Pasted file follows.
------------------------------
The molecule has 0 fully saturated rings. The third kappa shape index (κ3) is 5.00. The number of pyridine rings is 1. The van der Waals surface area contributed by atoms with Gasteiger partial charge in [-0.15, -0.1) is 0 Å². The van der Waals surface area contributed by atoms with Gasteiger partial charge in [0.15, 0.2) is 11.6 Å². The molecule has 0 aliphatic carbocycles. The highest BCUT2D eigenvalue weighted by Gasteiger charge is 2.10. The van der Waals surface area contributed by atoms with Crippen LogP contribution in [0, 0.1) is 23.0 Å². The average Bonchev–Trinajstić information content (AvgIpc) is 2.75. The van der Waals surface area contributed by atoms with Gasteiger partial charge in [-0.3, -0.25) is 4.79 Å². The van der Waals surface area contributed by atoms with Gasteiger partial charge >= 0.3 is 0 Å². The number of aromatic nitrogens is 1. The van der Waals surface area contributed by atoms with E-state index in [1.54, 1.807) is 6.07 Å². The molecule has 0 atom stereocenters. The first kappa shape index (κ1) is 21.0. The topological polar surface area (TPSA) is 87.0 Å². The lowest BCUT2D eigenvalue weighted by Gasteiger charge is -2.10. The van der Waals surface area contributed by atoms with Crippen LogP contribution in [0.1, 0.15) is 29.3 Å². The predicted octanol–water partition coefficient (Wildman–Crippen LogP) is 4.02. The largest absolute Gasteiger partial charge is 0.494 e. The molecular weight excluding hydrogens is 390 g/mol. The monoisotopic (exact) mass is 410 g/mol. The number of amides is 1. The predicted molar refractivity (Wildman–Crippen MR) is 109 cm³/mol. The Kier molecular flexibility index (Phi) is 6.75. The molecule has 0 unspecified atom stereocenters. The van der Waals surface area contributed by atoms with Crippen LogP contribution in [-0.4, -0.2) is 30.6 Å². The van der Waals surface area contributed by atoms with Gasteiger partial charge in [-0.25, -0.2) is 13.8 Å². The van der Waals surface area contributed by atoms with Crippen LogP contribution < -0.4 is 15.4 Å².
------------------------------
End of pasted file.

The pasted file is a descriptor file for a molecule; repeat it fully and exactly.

The molecule has 0 fully saturated rings. The third kappa shape index (κ3) is 5.00. The number of pyridine rings is 1. The van der Waals surface area contributed by atoms with Gasteiger partial charge in [-0.15, -0.1) is 0 Å². The van der Waals surface area contributed by atoms with Gasteiger partial charge in [0.15, 0.2) is 11.6 Å². The molecule has 0 aliphatic carbocycles. The highest BCUT2D eigenvalue weighted by Gasteiger charge is 2.10. The van der Waals surface area contributed by atoms with Crippen LogP contribution in [0, 0.1) is 23.0 Å². The average Bonchev–Trinajstić information content (AvgIpc) is 2.75. The van der Waals surface area contributed by atoms with Gasteiger partial charge in [-0.3, -0.25) is 4.79 Å². The van der Waals surface area contributed by atoms with Gasteiger partial charge >= 0.3 is 0 Å². The number of aromatic nitrogens is 1. The van der Waals surface area contributed by atoms with E-state index in [1.54, 1.807) is 6.07 Å². The molecule has 0 atom stereocenters. The first kappa shape index (κ1) is 21.0. The topological polar surface area (TPSA) is 87.0 Å². The lowest BCUT2D eigenvalue weighted by Gasteiger charge is -2.10. The van der Waals surface area contributed by atoms with Crippen LogP contribution in [0.1, 0.15) is 29.3 Å². The predicted octanol–water partition coefficient (Wildman–Crippen LogP) is 4.02. The largest absolute Gasteiger partial charge is 0.494 e. The molecular weight excluding hydrogens is 390 g/mol. The monoisotopic (exact) mass is 410 g/mol. The number of amides is 1. The predicted molar refractivity (Wildman–Crippen MR) is 109 cm³/mol. The Kier molecular flexibility index (Phi) is 6.75. The molecule has 0 unspecified atom stereocenters. The van der Waals surface area contributed by atoms with Crippen LogP contribution in [-0.4, -0.2) is 30.6 Å². The van der Waals surface area contributed by atoms with Gasteiger partial charge in [-0.25, -0.2) is 13.8 Å². The van der Waals surface area contributed by atoms with Crippen LogP contribution < -0.4 is 15.4 Å².